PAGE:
I learned to not be frustrated or afraid of any thoughts I had. Step one was recognizing it’s just a perfectly understandable thought and it will pass. Step two was to redirect my attention and notice something comfortable, pleasing, or interesting around me. Like the angelic light coming in through the windows, the texture or warmth of my sheets, the smell of blueberry pancakes my mother was making. The third and final step of the game was to think of something I was thankful for or looking forward to.”
As I watched his eyes, facial expressions, breathing, and body language, I could see he really was practicing this happy game meditation almost constantly. If he started to look like he was feeling sad, worried or pained, I noticed how he would take a deep breath, look around, then his gaze would peacefully soften as the hint of a “Mona Lisa” smile would cross his face.
He seemed happier, and therefore “healthier” than almost any other client I'd worked with.
And that’s saying a lot as someone who has worked with athletes in peak physical condition as well as a few celebrities. It got me to thinking...if we are not in immediate danger of death or dying and our basic needs are being met, according to Maslow’s Hierarchy of needs, then there is probably only one real reason we want our lives to be going a certain way.
Whether it’s a certain amount of money in our bank accounts, our careers, our relationships...it’s all so we can operate more and more from a certain feeling. Like the feeling of security vs. fear; love vs. disconnection, serenity or empowerment vs. powerlessness. God only knows the amount of money it would take in Donald Trump’s bank account to make him feel secure versus the number for a third world fisherman.
The power of our thoughts to make us feel happy or feel a sense of despair is undeniable.
I think our minds can be prone to grieve anything that feels like a loss, undesirable or threatening change. Whether it’s our health, a relationship, career, or a move. Heck, a human can even grieve a perceived change. Think of a young man who’s had a crush on a girl since the first day of kindergarten. He finally gets the nerve to ask her out on graduation day, figuring it’s his last chance. She says no thanks provoking a heavy sense of loss within him. His brain is tortured over images representing a future life with a family he’d always imagined. His thoughts reflecting the loss of hope of what could have been.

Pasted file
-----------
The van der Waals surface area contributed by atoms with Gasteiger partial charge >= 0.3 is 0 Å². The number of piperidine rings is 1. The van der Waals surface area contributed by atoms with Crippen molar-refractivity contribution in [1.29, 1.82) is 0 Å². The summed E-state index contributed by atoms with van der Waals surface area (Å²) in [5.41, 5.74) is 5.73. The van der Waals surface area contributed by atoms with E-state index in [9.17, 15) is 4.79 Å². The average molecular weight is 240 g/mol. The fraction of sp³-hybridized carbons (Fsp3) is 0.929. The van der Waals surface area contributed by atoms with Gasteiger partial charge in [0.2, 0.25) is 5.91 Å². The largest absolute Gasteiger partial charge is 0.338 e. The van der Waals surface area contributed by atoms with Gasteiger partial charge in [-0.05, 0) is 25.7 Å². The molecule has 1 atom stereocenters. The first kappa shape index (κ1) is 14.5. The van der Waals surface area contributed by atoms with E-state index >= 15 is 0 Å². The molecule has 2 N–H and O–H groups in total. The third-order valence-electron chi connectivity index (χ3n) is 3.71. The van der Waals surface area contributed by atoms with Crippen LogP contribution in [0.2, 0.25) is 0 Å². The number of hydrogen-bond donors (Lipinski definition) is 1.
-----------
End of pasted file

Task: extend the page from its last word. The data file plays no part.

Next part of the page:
As humans, we evolved a more complex, triune brain and that has its pros and cons. Over time we developed features that allow us to remember things on purpose, imagine, attach meanings to things. While us humans can build airplanes and write poetry, we can also engage our fight, flight, freeze response more frequently in a way that would be impossible for animals.
What I take away from my time with Jason is an inspiring example of skill building to live in the moment. Some people seem naturally born to have a glass half full kind of optimistic attitude, others not so much. I think some people develop the ability to remain more positive or peaceful because it’s the best way they’ve learned to survive extremely challenging circumstances. It’s a simple exercise in neuroplasticity and you can do it on purpose until it eventually becomes more automatic. You’re teaching your brain to light up a different neural network.
Refocusing is not repressing. That’s why the simple observation and acknowledgment (not a judgment) of a thought or a sensation are both very important parts of mindfulness. After honoring it, you purposefully bring your awareness to what exactly is going on now. You get the added benefits of gratitude by giving your attention to what there is to be grateful for as well as finding something else to be interested in doing next. It will help you to ride the waves of emotion that will surely come and go throughout your life.
I’ve worked with businessmen and women who are perfectly healthy, handsome or beautiful, with loving relationships, more money than God or I know what to do with, and yet are still unhappy because they have never practiced mindfulness or gratitude a day in their life. Jason knows that in order to live a very full life with more peace and gratitude, he must purposely refocus his mind if it ever wanders into unwanted territory. Because he has practiced this skill since childhood, his way of being in the world is more peaceful and positive than perhaps anyone I’ve met (save a monk and my great-grandmother, God rest her soul).
I can only wish the same skill for me along with the rest of the world. I encourage us all to meditate for at least one minute a day on two thoughts. The first is to help adjust our expectations. Honoring the reality that everything is temporary, things change and we are not really guaranteed anything. This helps us to better face and recover from the unexpected or unwanted things that do happen.
Also, remember that no one suffers all the pain, hardship, challenge or tragedy of their life all in a single moment. Nor do we experience all the joys, pleasures, and triumphs all at once. Life is one breath at a time, that’s the only moment you have to handle. Nobody runs a marathon all at once or events eats an entire meal instantaneously. We can always make it through step by step, bit by bit, breath by breath.
Taking some time to think about these thoughts as well as the things you are grateful for at some point during your day (might as well meditate about something beneficial while you clean, cook, walk, etc.) is a gift that will keep on giving. While you're at it, play the happy game every chance you get 😉